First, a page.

Sounds great, right? Certainly sounds good to me. And the thing is, I DO believe that he is successful and I believe in how he did it… mostly.
You see, there’s a couple of things about him that don’t add up. Pardon me while I put on my trench coat and fedora. Now, let’s hit the bricks and start checking on this guy’s story. Wait. Better have a belt of whiskey first. It’s November, after all. If it isn’t cold, it’s raining. And if it isn’t raining, it’s dark. And if it isn’t dark, it soon will be. So where does that leave us? Bottom’s up, that’s where. SHLURP! Allright, let’s go. The truth is waiting out there, but it won’t wait for long. It’s like a classy dame sitting alone in a corner booth of a posh nightclub… OK. I’ll stop.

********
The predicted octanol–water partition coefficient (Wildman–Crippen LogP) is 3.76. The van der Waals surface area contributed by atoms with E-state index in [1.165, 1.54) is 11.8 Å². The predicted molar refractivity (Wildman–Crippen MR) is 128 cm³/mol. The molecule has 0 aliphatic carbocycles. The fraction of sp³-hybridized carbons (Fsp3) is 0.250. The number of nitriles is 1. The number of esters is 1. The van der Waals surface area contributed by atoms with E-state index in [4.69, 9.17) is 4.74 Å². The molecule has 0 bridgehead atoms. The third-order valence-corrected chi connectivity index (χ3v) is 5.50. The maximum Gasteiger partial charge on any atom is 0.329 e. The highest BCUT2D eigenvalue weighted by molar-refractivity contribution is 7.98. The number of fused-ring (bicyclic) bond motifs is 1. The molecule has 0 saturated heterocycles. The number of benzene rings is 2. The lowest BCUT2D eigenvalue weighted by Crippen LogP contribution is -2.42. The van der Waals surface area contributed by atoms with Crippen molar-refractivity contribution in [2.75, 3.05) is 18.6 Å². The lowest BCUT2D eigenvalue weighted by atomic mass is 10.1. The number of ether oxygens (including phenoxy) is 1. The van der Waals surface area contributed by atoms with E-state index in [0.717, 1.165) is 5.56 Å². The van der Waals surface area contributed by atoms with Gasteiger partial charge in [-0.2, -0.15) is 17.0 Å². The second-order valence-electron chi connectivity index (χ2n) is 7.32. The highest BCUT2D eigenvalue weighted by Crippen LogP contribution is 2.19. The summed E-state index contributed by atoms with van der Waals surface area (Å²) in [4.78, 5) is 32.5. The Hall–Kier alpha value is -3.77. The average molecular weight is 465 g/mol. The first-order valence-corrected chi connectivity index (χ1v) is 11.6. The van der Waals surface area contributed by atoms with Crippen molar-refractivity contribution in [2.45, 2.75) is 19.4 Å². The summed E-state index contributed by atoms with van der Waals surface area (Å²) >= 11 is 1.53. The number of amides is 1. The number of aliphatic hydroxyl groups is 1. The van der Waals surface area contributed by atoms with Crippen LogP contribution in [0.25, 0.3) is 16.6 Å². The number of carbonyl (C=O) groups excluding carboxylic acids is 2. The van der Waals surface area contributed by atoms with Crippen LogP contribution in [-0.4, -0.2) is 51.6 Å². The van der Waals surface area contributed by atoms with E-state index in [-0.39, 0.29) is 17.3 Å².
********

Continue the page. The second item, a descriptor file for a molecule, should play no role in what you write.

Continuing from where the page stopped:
I recently had the opportunity through an email invitation to attend a webinar hosted by FreeBooksy and Mark Dawson on how using Facebook Ads can help you gain a bigger and more focused audience. It was free and I didn’t have to install anything I didn’t already have (just some Citrix client updates) so I decided it just might possibly be worth my time. I did a quick check on Mark Dawson and didn’t see any Snopes articles or scam alerts out on him. I had used Free/Bargain Booksy before and although I was less than impressed with them, they seemed more or less on the level. Even if it turned out to be some sort of sales pitch for Facebook, Dawson and/or Booksy, I still might be able to learn a thing or two. This is my business after all. I have to keep researching this stuff, even if my intuition tells me this one won’t be yielding any useful information. As Richard Dreyfuss says in Let It Ride, “You never know.”